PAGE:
A farmer in New South Wales, Australia, made an unusual discovery on his sheep farm after two large pieces of space debris and several smaller ones crashed down the Earth. The debris seems to have come from the trunk of Crew-1’s Dragon Capsule.
As first reported by ABC, it is believed this debris reentered on July 9, as people in the surrounding area heard a loud bang. This was likely the debris moving at supersonic speed as it burnt through the atmosphere.
Brad Tucker, an astrophysicist, went out to the farm to help identify the pieces, and identified the Dragon capsule’s trunk as the likely source. This was backed up by Astronomer Jonathan McDowell, who noted that the reentry path and time all lined up for the debris to be in that area.
This is not the first time a large chunk of space debris has made big waves. Just last year, a COPV tank from a SpaceX Falcon 9 rocket landed on a Washington farm, after putting on a brilliant display of light during its reentry. Most of the time, smaller pieces of space debris will burn up on reentry due to the incredibly high speed and friction of the atmosphere. A number of SpaceX’s Starlink satellites have deorbited and burnt up in the atmosphere. Some were purposefully deorbited due to being earlier test satellites, while other had malfunctions, and others were impacted by a solar storms.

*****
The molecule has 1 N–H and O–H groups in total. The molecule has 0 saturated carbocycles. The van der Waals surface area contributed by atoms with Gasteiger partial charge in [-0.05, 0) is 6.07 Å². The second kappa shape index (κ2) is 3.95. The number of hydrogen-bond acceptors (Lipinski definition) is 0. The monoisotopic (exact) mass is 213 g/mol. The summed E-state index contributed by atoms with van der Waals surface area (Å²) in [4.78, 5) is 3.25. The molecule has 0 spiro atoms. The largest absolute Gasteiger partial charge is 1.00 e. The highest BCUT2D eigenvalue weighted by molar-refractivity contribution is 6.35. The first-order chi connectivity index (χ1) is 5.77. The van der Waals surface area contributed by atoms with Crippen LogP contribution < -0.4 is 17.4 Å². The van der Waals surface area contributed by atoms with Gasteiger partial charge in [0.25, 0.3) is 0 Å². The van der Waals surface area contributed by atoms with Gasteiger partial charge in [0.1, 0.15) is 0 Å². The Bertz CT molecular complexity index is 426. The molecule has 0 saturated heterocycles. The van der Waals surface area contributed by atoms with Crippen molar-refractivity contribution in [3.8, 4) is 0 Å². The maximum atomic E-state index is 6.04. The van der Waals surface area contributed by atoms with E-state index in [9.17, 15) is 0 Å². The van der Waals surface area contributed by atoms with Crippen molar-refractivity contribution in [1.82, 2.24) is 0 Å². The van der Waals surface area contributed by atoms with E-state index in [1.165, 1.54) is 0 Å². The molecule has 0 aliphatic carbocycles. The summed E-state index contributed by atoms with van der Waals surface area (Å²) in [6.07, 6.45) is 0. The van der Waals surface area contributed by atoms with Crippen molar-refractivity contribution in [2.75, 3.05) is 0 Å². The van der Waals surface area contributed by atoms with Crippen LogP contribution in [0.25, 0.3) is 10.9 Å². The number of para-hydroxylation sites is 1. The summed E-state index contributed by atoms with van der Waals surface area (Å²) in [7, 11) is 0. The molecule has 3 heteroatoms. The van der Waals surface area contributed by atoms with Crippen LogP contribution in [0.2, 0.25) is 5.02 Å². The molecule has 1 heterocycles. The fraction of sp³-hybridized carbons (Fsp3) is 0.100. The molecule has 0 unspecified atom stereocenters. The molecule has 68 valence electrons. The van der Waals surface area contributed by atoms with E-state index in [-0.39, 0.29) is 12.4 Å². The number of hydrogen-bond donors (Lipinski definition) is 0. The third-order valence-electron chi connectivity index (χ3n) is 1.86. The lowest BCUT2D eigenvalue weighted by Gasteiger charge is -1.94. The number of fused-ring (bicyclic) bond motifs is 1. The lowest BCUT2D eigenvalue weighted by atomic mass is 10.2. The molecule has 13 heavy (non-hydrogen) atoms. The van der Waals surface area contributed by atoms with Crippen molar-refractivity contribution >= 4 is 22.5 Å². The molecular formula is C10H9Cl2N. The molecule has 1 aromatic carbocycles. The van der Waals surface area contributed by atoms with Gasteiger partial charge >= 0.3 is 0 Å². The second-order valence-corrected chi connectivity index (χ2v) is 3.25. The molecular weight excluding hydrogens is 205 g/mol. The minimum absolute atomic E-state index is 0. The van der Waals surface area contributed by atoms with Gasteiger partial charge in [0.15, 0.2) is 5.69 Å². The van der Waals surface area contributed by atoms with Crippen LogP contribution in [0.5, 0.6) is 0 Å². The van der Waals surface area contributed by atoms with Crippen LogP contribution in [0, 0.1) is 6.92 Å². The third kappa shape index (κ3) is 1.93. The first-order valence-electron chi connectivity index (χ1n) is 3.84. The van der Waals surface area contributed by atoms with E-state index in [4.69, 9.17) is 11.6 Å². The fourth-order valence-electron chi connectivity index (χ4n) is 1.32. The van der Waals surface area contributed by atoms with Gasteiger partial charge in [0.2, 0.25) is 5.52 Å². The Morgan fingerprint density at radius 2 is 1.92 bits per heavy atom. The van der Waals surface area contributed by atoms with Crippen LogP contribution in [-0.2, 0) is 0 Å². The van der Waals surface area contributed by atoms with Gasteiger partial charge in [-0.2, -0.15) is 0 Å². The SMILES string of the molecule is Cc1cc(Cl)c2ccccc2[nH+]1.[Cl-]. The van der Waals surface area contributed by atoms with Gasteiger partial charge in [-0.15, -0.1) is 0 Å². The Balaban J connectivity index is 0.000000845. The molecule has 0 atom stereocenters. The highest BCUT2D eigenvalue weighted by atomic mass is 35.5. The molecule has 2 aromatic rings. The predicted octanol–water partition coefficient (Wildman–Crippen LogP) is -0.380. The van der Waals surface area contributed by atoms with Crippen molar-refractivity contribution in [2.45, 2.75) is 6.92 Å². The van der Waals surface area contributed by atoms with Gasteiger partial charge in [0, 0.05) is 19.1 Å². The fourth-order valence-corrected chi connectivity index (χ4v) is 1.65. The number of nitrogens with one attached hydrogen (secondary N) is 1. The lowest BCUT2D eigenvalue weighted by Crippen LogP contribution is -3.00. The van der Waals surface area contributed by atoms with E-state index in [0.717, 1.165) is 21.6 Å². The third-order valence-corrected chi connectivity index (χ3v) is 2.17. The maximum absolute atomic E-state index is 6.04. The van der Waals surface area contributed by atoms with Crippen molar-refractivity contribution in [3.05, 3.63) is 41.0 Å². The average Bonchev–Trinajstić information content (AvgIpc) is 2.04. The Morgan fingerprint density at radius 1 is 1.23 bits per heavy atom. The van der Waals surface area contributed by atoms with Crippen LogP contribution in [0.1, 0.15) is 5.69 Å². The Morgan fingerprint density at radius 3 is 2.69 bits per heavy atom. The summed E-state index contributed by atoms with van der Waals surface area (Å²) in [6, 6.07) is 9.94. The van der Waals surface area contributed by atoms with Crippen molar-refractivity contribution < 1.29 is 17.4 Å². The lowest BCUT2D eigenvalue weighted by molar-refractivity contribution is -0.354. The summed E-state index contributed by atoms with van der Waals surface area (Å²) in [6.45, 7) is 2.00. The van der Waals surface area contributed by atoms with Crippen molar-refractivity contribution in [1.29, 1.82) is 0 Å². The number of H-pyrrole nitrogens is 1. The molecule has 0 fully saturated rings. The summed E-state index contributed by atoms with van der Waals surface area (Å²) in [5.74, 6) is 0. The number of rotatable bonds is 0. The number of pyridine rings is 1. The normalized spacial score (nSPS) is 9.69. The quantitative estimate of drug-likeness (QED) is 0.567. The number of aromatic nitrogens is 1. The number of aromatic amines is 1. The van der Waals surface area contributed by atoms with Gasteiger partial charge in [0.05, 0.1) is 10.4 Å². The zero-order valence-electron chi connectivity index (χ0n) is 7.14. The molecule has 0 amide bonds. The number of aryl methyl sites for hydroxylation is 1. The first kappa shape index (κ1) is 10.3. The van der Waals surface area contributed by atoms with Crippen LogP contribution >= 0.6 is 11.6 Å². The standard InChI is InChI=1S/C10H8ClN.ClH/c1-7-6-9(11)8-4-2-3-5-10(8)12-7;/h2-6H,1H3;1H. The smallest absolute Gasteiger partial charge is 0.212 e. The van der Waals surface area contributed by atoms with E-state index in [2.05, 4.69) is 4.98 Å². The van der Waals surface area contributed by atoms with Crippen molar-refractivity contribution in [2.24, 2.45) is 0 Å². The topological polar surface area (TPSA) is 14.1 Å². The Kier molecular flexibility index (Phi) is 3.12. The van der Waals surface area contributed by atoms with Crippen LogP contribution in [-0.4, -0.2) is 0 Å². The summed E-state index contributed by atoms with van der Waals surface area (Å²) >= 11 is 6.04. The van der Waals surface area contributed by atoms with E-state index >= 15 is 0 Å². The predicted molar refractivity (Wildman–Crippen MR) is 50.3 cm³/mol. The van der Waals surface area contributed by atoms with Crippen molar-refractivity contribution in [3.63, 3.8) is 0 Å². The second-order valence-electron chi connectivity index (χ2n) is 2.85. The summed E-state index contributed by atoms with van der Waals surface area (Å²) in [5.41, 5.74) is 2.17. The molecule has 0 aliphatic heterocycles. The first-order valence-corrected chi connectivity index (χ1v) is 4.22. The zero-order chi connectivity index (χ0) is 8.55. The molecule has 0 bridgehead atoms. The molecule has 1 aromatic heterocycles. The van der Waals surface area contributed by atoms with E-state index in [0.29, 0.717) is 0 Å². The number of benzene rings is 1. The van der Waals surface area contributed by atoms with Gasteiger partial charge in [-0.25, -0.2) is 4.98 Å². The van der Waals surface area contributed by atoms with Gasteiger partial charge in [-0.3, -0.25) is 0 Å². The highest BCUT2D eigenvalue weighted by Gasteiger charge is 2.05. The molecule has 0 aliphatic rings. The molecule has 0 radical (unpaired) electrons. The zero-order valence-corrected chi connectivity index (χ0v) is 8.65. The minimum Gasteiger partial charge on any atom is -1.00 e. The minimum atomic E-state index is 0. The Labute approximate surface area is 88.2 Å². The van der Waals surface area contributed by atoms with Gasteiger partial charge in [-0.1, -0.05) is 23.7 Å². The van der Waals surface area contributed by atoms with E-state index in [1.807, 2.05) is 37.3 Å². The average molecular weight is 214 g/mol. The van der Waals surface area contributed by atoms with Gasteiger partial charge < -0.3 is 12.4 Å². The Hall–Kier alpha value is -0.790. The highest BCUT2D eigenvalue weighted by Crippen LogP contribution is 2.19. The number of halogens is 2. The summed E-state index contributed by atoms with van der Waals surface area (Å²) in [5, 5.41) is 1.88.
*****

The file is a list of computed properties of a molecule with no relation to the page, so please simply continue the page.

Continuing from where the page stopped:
One of the most newsworthy re-entries of spacecraft led to NASA receiving a $400 fine for littering from Australia. That was, of course, the reentry of Skylab in 1979.
This isn’t the only spacecraft reentry we can expect, as astronomers are also tracking part of a Chinese rocket that is beginning to make its descent.